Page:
You're displaying a lot of emotion these days, and are becoming extremely strong willed! Temper tantrums happen often, but are very quick. You also love giving hugs and kisses, and I could get those from you all day every day.

You LOVE the water. Bath time and swim time. Any time. You love blowing bubbles, but it usually ends with water in your nose and a little aspiration probably, which freaks mommy out to no end. I'm so grateful you're not afraid of the water, but that also makes me very nervous. You have no reservations when it comes to running and jumping in to a pool. We'll need to get you in to swimming lessons SOON to ease my mind. Luckily, our community pool has a splash pad that you love. We love that we don't have to constantly hold you for fear of drowning. You can run around as much as you like, and we all love that it tires you out!

Boxes continue to be new and fun toys for you. Currently, we have a large one in the living room with a blanket over it that your daddy has labeled your 'fort'. You love it. You crawl in there, sit and read your books, and play so quietly. You still love night time, and nap time, and welcome sleep in your bed with open arms.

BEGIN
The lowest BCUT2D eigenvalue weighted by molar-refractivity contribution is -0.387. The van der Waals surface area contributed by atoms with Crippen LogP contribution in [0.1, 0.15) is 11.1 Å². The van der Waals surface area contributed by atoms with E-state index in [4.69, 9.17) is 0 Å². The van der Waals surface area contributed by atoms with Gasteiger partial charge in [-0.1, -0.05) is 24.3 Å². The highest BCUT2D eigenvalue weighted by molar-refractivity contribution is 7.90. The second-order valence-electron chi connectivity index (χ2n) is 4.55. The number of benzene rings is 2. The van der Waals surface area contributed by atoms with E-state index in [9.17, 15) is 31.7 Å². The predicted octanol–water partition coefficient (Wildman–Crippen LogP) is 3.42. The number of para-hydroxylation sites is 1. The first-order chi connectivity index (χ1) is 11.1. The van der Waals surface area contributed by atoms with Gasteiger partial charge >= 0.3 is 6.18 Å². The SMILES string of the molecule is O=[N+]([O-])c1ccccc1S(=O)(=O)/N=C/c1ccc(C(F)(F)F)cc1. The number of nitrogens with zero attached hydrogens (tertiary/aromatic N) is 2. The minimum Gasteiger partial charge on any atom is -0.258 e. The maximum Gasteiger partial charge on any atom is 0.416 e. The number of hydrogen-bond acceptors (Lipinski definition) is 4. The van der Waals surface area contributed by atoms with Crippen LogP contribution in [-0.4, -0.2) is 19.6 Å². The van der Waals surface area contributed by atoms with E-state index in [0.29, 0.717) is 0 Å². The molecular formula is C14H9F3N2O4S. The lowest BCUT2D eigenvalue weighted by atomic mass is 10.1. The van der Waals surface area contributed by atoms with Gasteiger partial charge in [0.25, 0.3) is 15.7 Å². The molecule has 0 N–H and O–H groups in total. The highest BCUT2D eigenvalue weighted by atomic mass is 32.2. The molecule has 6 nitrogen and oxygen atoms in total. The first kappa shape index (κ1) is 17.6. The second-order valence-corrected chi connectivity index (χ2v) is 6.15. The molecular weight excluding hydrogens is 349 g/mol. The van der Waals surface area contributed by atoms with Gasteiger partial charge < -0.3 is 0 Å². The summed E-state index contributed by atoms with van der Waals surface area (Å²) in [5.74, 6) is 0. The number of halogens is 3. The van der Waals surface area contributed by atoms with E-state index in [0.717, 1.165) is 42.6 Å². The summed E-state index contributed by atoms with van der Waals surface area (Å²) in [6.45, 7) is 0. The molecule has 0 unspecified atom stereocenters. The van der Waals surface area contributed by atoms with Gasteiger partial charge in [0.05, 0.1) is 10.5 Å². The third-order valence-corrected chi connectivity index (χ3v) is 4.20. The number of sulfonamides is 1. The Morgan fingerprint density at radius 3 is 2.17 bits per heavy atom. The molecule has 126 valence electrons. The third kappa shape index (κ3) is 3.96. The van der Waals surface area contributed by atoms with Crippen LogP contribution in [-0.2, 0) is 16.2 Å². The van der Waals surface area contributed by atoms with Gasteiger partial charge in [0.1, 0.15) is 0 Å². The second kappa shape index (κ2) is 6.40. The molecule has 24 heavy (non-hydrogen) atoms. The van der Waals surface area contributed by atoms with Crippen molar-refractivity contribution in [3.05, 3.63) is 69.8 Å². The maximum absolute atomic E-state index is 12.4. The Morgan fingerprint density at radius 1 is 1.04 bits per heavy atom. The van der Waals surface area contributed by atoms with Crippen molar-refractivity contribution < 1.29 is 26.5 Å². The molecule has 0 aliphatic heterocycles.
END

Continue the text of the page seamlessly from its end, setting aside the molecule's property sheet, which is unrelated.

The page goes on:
We've taken down the baby gate that went to the kitchen, so you've been exploring a new room, and love having more space to run. With that, came many many more time outs when we taught you to stay away from Sadie's crate and bowls. You still test those limits by looking right at us while putting one finger on her crate. If you're caught, it's always a time out.

Almost every day we say we can't believe how much you've grown. Your friend Drew was born in your 17th month of life, and I can't even remember you that tiny. It's so hard to explain to new mommies that in no time at all, you grew up and became this sweet handsome boy!